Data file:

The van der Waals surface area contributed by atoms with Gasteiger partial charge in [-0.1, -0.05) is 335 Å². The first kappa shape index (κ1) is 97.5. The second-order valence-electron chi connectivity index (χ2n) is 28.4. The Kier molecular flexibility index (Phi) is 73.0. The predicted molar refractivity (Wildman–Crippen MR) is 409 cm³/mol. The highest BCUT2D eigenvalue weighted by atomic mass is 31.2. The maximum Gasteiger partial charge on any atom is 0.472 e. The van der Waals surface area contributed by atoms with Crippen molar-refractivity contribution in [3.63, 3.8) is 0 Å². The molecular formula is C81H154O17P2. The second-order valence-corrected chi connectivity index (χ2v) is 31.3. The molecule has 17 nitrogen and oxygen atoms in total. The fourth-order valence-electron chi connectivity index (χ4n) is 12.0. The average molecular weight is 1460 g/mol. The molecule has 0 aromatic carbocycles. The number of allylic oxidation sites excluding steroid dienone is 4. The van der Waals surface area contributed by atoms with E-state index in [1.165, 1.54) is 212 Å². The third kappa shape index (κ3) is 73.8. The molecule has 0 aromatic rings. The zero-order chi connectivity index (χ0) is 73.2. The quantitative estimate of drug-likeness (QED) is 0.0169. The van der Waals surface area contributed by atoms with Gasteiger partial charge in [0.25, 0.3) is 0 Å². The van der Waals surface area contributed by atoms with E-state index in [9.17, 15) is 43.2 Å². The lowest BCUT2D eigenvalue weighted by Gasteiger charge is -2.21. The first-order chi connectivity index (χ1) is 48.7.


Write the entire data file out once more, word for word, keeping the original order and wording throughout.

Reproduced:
The van der Waals surface area contributed by atoms with Gasteiger partial charge in [-0.1, -0.05) is 335 Å². The first kappa shape index (κ1) is 97.5. The second-order valence-electron chi connectivity index (χ2n) is 28.4. The Kier molecular flexibility index (Phi) is 73.0. The predicted molar refractivity (Wildman–Crippen MR) is 409 cm³/mol. The highest BCUT2D eigenvalue weighted by atomic mass is 31.2. The maximum Gasteiger partial charge on any atom is 0.472 e. The van der Waals surface area contributed by atoms with Crippen molar-refractivity contribution in [3.63, 3.8) is 0 Å². The molecular formula is C81H154O17P2. The second-order valence-corrected chi connectivity index (χ2v) is 31.3. The molecule has 17 nitrogen and oxygen atoms in total. The fourth-order valence-electron chi connectivity index (χ4n) is 12.0. The average molecular weight is 1460 g/mol. The molecule has 0 aromatic carbocycles. The number of allylic oxidation sites excluding steroid dienone is 4. The van der Waals surface area contributed by atoms with E-state index in [1.165, 1.54) is 212 Å². The third kappa shape index (κ3) is 73.8. The molecule has 0 aromatic rings. The zero-order chi connectivity index (χ0) is 73.2. The quantitative estimate of drug-likeness (QED) is 0.0169. The van der Waals surface area contributed by atoms with Gasteiger partial charge in [0.25, 0.3) is 0 Å². The van der Waals surface area contributed by atoms with E-state index in [9.17, 15) is 43.2 Å². The lowest BCUT2D eigenvalue weighted by Gasteiger charge is -2.21. The first-order chi connectivity index (χ1) is 48.7.